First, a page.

Snow crab season in Alaska canceled abruptly due to diminishing population
The snow crab population is starting to plummet in Alaska, resulting in crabbing season being put on hold for the first time in recent memory.
Hundreds of Alaskan crabbers will be sidelined for at least a year and a half while agencies investigate what is behind the decline, Fox Weather reports. The crabbing season was supposed to start in a few days.
The National Oceanic and Atmospheric Administration Fisheries is reported to have found a lack of adult crabs available for harvest.
"We use those numbers in an assessment model that get plugged into harvest strategy that annually determines the amount of crowd that can get harvested," explained Miranda Westphal, a biologist with Alaska's Department of Fish and Game.
According to Westphal, one possible reason for the decline of the snow crab population is starvation.
"Their metabolic demands were increased because they were in warmer water, and many likely starved to death. They were also likely impacted by predators and disease," Westphal explained.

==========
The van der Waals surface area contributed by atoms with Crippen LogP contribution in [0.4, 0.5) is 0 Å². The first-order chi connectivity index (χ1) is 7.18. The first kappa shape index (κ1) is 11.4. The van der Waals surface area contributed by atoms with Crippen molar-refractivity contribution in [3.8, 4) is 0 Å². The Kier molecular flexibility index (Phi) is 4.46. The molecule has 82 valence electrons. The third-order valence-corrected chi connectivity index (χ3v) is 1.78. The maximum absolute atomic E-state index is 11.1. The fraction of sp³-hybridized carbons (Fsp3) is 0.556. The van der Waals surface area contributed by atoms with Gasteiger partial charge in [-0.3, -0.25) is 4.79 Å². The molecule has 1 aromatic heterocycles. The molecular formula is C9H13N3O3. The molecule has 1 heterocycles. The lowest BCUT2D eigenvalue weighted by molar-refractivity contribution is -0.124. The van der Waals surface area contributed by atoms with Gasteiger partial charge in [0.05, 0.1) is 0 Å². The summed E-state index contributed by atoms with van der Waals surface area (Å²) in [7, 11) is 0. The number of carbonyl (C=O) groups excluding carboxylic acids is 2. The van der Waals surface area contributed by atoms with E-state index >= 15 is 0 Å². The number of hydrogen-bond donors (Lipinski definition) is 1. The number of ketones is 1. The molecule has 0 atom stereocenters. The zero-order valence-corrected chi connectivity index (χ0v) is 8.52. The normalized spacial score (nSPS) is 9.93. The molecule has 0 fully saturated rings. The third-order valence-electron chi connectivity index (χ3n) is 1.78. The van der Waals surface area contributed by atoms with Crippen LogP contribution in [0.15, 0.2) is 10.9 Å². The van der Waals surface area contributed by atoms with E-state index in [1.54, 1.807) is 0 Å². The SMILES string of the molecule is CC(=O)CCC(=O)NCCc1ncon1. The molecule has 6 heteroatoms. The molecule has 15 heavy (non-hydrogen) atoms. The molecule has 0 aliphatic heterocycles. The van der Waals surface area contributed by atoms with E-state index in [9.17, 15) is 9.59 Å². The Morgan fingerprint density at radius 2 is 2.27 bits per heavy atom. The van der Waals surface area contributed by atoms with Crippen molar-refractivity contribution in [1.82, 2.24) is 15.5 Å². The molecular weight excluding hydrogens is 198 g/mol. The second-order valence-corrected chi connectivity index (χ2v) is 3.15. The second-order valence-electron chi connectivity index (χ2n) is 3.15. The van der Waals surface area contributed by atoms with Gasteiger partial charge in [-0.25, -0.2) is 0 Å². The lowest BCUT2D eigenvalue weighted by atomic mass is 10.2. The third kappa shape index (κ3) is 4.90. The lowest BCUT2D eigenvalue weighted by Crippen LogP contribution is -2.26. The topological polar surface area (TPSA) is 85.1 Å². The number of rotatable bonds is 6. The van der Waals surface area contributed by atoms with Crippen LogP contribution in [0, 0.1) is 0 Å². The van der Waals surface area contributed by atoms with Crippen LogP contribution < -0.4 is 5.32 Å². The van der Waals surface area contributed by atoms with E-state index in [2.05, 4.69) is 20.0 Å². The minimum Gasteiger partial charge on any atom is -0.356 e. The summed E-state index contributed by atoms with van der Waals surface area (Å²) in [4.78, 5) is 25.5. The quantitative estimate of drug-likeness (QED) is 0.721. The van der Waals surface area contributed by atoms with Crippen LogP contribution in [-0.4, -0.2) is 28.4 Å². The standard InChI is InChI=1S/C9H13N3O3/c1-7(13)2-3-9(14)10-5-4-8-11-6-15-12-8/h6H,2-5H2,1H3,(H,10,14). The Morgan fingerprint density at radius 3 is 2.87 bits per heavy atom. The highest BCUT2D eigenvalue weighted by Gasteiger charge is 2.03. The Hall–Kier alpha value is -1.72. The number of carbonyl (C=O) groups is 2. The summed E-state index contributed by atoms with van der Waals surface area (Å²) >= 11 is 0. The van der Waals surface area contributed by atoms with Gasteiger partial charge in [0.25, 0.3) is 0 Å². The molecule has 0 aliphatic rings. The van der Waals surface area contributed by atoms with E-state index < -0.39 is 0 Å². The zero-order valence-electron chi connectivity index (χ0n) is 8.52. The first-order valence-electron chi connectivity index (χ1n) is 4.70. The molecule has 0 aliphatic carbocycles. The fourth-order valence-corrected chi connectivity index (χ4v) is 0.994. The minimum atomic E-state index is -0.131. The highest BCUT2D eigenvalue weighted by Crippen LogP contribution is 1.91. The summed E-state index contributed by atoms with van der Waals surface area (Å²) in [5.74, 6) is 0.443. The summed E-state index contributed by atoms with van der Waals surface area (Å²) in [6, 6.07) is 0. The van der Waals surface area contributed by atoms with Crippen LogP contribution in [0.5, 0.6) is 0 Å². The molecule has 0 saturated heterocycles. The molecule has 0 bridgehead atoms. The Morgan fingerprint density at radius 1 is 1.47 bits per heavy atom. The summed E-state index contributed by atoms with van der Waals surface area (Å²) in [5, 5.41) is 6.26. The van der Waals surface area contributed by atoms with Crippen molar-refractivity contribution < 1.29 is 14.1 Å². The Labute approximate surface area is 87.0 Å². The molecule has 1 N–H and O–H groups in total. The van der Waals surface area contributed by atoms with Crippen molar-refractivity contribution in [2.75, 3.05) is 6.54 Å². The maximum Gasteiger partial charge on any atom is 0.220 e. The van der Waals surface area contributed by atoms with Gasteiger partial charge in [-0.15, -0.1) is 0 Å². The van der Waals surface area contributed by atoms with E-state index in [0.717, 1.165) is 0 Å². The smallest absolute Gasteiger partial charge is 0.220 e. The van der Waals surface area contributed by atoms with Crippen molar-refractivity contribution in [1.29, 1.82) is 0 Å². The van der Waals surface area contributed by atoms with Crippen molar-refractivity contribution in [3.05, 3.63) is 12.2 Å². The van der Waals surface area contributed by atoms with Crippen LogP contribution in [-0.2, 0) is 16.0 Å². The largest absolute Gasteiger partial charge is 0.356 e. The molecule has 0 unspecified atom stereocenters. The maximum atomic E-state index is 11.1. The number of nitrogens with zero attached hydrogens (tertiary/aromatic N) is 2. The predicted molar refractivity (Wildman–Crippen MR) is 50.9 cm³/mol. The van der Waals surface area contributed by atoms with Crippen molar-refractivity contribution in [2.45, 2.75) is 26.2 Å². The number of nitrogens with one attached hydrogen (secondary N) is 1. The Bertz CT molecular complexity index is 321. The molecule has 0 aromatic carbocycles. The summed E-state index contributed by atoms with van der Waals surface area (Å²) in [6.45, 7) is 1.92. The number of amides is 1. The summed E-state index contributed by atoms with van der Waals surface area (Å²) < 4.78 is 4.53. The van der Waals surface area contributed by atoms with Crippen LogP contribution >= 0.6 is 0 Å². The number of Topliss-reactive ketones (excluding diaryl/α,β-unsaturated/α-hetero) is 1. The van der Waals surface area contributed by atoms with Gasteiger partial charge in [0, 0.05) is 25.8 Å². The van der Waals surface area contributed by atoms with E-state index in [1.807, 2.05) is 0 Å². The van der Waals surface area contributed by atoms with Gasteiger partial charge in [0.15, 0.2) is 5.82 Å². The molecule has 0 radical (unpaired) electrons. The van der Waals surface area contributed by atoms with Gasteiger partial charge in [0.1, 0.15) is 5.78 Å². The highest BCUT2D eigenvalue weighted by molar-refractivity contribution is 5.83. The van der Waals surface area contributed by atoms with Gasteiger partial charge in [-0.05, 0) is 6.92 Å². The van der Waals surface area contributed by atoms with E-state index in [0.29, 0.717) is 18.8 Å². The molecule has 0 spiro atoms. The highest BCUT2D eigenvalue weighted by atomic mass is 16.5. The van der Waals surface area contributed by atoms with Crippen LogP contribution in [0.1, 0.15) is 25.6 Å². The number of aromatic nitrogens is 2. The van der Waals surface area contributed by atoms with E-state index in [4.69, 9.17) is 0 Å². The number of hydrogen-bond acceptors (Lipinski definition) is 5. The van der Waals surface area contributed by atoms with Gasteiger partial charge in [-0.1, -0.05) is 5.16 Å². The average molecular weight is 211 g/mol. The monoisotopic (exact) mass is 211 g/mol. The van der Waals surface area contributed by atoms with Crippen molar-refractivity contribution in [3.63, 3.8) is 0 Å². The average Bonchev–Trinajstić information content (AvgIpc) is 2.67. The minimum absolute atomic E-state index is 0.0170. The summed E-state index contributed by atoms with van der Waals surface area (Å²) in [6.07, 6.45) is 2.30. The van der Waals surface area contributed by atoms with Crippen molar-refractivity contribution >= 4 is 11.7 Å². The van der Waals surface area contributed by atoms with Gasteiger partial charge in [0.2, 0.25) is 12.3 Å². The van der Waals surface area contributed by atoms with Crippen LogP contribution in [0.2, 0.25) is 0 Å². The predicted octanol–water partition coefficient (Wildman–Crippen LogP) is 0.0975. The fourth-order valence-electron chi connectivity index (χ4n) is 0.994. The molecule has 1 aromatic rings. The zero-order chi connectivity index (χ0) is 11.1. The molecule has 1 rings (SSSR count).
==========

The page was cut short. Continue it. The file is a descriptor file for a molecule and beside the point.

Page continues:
Fox News reports that the crabbing industry believes members of the Alaskan fleet will face bankruptcy and a total of $1 billion in overall losses.
"What the crab industry is facing is heartbreaking, and what's worse is that it is unnecessary. It didn't have to be this way," said Jamie Goen, executive director of the Alaska Bering Sea Crabbers. "The crab will eventually bounce back and could do so sooner if the North Pacific Fishery Management Council had taken steps to protect the stock, as requested by the fishermen themselves."